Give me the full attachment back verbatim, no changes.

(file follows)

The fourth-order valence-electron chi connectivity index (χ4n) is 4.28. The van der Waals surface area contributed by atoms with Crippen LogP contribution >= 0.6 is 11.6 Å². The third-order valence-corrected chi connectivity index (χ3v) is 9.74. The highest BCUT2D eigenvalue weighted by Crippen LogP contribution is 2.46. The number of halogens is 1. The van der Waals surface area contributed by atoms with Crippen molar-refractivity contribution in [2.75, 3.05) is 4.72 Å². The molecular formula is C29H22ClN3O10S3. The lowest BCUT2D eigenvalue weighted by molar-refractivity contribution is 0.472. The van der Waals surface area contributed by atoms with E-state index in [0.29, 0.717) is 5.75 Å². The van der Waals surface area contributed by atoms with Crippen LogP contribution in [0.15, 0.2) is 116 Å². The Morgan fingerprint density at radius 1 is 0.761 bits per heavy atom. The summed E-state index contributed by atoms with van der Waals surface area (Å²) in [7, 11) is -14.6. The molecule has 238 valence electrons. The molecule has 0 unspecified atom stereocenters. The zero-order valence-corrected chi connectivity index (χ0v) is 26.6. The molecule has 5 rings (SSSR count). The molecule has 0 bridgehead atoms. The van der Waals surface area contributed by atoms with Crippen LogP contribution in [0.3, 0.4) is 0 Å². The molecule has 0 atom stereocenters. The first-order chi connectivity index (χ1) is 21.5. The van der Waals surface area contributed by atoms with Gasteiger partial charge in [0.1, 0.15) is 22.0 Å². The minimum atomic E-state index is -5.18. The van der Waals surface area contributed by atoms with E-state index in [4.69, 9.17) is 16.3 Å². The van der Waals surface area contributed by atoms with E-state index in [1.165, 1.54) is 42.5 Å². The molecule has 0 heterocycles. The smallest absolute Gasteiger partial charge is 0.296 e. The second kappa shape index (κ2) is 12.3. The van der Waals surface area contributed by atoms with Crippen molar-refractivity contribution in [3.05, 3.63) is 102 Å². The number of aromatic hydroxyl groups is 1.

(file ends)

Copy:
The fourth-order valence-electron chi connectivity index (χ4n) is 4.28. The van der Waals surface area contributed by atoms with Crippen LogP contribution >= 0.6 is 11.6 Å². The third-order valence-corrected chi connectivity index (χ3v) is 9.74. The highest BCUT2D eigenvalue weighted by Crippen LogP contribution is 2.46. The number of halogens is 1. The van der Waals surface area contributed by atoms with Crippen molar-refractivity contribution in [2.75, 3.05) is 4.72 Å². The molecular formula is C29H22ClN3O10S3. The lowest BCUT2D eigenvalue weighted by molar-refractivity contribution is 0.472. The van der Waals surface area contributed by atoms with E-state index in [0.29, 0.717) is 5.75 Å². The van der Waals surface area contributed by atoms with Crippen LogP contribution in [0.15, 0.2) is 116 Å². The Morgan fingerprint density at radius 1 is 0.761 bits per heavy atom. The summed E-state index contributed by atoms with van der Waals surface area (Å²) in [7, 11) is -14.6. The molecule has 238 valence electrons. The molecule has 0 unspecified atom stereocenters. The zero-order valence-corrected chi connectivity index (χ0v) is 26.6. The molecule has 5 rings (SSSR count). The molecule has 0 bridgehead atoms. The van der Waals surface area contributed by atoms with Crippen LogP contribution in [0.3, 0.4) is 0 Å². The molecule has 0 atom stereocenters. The first-order chi connectivity index (χ1) is 21.5. The van der Waals surface area contributed by atoms with Gasteiger partial charge in [0.1, 0.15) is 22.0 Å². The minimum atomic E-state index is -5.18. The van der Waals surface area contributed by atoms with E-state index in [4.69, 9.17) is 16.3 Å². The van der Waals surface area contributed by atoms with E-state index in [1.165, 1.54) is 42.5 Å². The molecule has 0 heterocycles. The smallest absolute Gasteiger partial charge is 0.296 e. The second kappa shape index (κ2) is 12.3. The van der Waals surface area contributed by atoms with Crippen molar-refractivity contribution in [3.05, 3.63) is 102 Å². The number of aromatic hydroxyl groups is 1.